A Hartford 'Wire?'
It's not hard to imagine how Mark Manson, a Hartford police officer, and Felix Soto, a known criminal in the city, felt about each other upon their first meeting.
"I think (he's) like, the scum of the scum," Manson remembers thinking, "and he thinks I'm a jerk 'cause I'm a cop. I never would have thought in my wildest dreams I would associate with him."
But their mutual passion for entertainment, along with a well-connected Groton attorney, Donald L. Williams, led to a project called "The Second District," a television series they are negotiating to get on the air.
The Second District is called the most dangerous area in Hartford in the trailer for the show, which has gained attention on YouTube and Facebook. Manson says the name itself is not a real beat, but the streets and neighborhoods are.
"If you're assigned to this district, you will be challenged," the trailer says, as aerial shots of the city and highways flash by.
As a struggling police department fights to maintain order, the description reads, rival gangs have seized control of portions of the city, leaving the public in fear and a once vibrant city without hope.
In a style similar to HBO's "The Wire," the show aims to portray both the realities of being a police officer and a gangster in the city, says Manson, who began a career in acting in New York before joining the Coast Guard and then law enforcement in his home state of Connecticut.
He spent time with Soto, who is now in prison for bank robbery and other crimes, in bookstores or in the car writing and revising to get the terminology and street language right.
Soto then got Williams involved. Williams says he was representing Soto for an extortion case when they started talking about the project. Williams, who has experience in entertainment - acting, singing and publishing books - helped form Independent House Productions and eventually turn their rough draft into a polished pilot.
They connected with a production company called Solid Brick Entertainment, which started shooting for three weeks in July in Hartford, East Hartford, New Britain and Bloomfield, including in real housing projects. They held casting calls and used some actual police officers, along with real uniforms, guns and cruisers, Williams says.
They have about six to eight episodes written, and Williams' character shows up in the fourth episode.
"It's really our lives fictionalized," he says.
David Wenzel, with Onward and Sideways Productions, learned about the project through his brother, who has connections in law enforcement. Wenzel and his partner Rick Lohman are helping shop the show around the industry.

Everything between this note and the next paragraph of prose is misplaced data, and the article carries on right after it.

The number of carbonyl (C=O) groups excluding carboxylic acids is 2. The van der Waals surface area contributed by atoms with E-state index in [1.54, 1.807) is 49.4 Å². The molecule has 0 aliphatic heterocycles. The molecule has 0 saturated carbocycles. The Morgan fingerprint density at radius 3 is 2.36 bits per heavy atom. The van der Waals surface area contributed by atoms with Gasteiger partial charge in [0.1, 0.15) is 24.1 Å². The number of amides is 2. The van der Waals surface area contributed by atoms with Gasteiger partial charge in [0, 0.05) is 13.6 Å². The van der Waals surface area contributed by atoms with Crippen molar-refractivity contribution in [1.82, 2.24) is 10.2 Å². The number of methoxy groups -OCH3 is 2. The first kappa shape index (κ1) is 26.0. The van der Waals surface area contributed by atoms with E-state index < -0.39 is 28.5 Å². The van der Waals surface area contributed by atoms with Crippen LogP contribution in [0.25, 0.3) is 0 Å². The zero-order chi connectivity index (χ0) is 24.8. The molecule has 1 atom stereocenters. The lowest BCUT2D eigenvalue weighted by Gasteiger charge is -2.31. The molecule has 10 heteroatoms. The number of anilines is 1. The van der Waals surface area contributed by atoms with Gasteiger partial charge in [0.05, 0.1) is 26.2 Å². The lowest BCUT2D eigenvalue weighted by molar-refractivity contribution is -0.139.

"Obviously crime shows are a dime a dozen," Wenzel says. But The Second District "rings so true. It's so organic and so honest."
"What's an interesting hook is here you've got (a police officer) and a creative liaison who's been in the criminal system for 20 years," Wenzel says of Williams.
It's people with real background versus writers in Hollywood trying to write from a perspective they'll never be able to get, he adds.
Williams, who originally moved to Connecticut as a Navy JAG, says the show's hardest sell is its Connecticut setting.
"No one knew affluent Connecticut had issues," he says, adding that people who know about the production have been telling him it could be "a fantastic thing for Hartford," highlighting social issues.
Manson stresses the show is "purely entertainment," pointing out his decision to make the Hartford police chief a woman, heightening the drama of internal politics in the department, but at the same time, he wants to maintain the feeling of reality.
"It was easy because I was writing what I know," he says. "I've been involved in an officer-involved shooting, I know what it feels like... I want cops, not just in Hartford to say, this is what it feels like."
The trailer's popularity on social media sites has them further tweaking the show based on viewer comments, like the scene on the roof where Felix's character is wearing Adidas. In Hartford, the commenters say, they wear Nike. Manson and Williams want to get even those small details right, in addition to consulting with other police officers and doctors on their experiences.
Manson wants the end of every episode to be dedicated to a police officer fallen in the line of duty. His relative, Henry Jennings, was a Hartford police officer who was killed in line of duty in 1964.
The partners aren't sure whether the show will have an effect on crime in Hartford.
Manson says, "You may get a criminal who looks at the show and says, 'Is that me? Is this what I'm really doing, killing people out there?'" But Williams points out that others may see the show as glorifying those actions.
"Either way, it's bringing out a real reaction from real people," Williams says.
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